11. Ruby Gottlieb says:

      If Eddie is reading this please know or family will miss you very much. Please be sure to let everyone know somehow if you come back to the West side.

    12. Harold says:

      Another nail in the coffin of what was once a great neighborhood.
      I will miss this shop as I still miss the Allstate Cafe, Webers,and countless others.

      • Sue says:

        Just yesterday I said how much I missed Allstate!

        Also miss WestSide market, Lincoln Plaza Cinema, Big Nick’s, Niko’s, Zen Palate etc etc.

        And I’m so sad about the impending closing of Prisewise.

    13. Genius boy UWS says:

      Something has to be done to stop these greedy SOB commercial landlords… some type of regulation for small businesses owners and shops of our local stores must be established and protected by these greedy low life scum bags, commercial landlords must be stopped… Don’t they see it… there are all empty stores up and down the main avenues of the upper West side. Who in the hell do they think who’s going to move in them? I seen this back in the mid 60s when the upper West side was a banded and everybody went to the Eastside now I see it coming back again but the people who live here will not support high price stores yes things have changed and now we buy things online. But before these greedy landlords throw out who they already have renting their establishment they should realize if they get rid of them they have nothing nothing on their dinner plate to show who they replaced there store too and that greedy landlord will be out of business. These greedy landlords better get with the times and the city to! For now you’ll see more empty stores and nothing to replace them with here on the upper West side.

      • Jeff Berger says:

        With respect “Genius Boy”, if you read the article, you might have noticed was the common denominator of high property taxes. You see, there is a consequence of raising taxes. Not everyone can pay them, and if they get to high, businesses will close and people will leave That is why I decided to rent out my condo on W86th street and move to middle Tennessee. Low taxes and low cost of living. Here in Tennessee jobs are being created hand over fist because of the low taxes. See how that works! If you want more jobs and more businesses, cut taxes. You might not have your happy progressive land world where all problems are solved by the government, but you will have more jobs. Then, you might have less problems. See how that works.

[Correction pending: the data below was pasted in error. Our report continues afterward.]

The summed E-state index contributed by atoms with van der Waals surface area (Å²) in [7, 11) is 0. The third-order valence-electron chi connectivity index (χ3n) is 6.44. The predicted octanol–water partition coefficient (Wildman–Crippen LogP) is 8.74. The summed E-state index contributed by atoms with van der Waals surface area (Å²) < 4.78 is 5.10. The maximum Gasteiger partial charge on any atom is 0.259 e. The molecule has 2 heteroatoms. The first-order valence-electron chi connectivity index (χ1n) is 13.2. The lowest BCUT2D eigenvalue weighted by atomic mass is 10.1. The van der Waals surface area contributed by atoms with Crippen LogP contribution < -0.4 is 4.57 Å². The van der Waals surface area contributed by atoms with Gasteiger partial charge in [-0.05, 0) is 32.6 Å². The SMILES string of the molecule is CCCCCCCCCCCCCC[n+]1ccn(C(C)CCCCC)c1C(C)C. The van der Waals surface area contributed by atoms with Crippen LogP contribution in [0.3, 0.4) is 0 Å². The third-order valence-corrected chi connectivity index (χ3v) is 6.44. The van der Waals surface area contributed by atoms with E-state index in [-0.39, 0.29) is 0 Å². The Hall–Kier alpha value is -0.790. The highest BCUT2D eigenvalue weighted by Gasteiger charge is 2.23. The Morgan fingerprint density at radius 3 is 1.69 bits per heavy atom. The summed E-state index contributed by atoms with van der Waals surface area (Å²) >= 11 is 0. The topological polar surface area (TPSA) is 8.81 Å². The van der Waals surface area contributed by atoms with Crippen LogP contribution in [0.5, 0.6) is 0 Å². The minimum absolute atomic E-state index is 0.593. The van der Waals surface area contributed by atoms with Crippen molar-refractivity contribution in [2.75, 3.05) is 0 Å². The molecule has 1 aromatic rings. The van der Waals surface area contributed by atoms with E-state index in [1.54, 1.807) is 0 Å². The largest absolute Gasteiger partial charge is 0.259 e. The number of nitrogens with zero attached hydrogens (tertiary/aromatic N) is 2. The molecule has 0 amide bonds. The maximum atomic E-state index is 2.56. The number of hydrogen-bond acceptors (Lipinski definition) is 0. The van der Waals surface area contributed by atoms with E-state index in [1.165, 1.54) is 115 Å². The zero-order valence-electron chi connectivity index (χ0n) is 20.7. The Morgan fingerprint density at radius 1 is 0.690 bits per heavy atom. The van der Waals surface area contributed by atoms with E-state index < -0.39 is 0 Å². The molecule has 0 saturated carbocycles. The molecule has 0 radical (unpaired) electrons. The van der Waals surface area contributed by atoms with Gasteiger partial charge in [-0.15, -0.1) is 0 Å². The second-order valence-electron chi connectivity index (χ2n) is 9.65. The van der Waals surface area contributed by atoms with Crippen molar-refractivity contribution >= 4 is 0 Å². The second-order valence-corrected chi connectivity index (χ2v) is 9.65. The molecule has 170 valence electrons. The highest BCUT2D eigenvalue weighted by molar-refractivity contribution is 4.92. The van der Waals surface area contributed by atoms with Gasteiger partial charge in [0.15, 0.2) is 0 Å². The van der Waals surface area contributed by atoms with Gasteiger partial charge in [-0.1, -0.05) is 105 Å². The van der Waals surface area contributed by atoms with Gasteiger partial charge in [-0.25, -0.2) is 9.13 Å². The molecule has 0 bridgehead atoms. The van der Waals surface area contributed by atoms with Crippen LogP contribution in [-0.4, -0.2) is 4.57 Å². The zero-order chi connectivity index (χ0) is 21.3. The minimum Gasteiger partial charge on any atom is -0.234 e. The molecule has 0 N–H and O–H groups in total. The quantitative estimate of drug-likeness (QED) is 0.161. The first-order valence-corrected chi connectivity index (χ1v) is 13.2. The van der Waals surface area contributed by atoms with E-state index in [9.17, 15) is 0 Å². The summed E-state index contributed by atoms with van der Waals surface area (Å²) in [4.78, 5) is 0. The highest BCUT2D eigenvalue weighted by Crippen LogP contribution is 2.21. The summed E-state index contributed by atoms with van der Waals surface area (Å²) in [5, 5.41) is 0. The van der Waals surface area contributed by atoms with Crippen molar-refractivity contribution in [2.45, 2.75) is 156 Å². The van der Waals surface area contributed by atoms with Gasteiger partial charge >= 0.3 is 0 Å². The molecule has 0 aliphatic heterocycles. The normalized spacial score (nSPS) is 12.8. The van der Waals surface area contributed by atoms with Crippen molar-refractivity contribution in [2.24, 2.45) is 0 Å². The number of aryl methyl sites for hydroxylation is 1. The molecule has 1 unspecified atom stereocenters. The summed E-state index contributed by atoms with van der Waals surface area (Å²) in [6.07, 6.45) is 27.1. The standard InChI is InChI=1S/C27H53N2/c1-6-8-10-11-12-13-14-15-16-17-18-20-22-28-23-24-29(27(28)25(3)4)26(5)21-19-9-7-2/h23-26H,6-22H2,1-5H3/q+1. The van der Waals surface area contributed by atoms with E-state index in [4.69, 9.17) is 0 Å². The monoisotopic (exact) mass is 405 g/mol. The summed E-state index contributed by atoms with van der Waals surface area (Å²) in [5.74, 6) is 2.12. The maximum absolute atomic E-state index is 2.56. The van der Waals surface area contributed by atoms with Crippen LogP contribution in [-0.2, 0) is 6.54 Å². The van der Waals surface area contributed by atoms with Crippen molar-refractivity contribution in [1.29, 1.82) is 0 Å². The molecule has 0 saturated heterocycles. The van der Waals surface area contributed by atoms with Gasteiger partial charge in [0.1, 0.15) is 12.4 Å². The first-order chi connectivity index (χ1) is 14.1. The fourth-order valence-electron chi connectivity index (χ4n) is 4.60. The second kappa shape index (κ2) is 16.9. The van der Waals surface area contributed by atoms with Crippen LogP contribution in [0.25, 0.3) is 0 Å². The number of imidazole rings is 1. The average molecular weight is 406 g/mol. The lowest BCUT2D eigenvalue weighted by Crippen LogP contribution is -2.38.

• dannyboy says:


          Many of us choose to live in NYC because of our city’s strong social values. We don’t resent sharing some of our prosperity with those who need a hand up. That’s how a healthy society works.

          Others, prefer to earn profits in their NYC residence and take them out of state. Here’s who they are:
          “Tennessee made a bid (again) to become the nation’s most socially conservative state by voting on bills regarding school prayer, sex education, climate change and abortion.

          Lots of legislatures devoted lots of time this year to social issues. But perhaps no other state was so transfixed by them as Tennessee.

          Bills introduced in the state this year touched on nearly every hot-button social issue out there: school prayer, public displays of the Ten Commandments, a proposal to publish the names of doctors who provide abortions, a so-called “Don’t Say Gay” bill that would have prevented teachers from discussing homosexuality, and the imposition of fines on students who dress in an “indecent manner,” which became known as the saggy pants law.

          Not all those measures became law, but Tennessee bills regarding the teaching of “controversies” surrounding evolution and climate science or barring any discussion of “gateway sex activity” that might be arousing in sex education class provided fodder for TV comedians and out-of-state newspaper editorial writers.”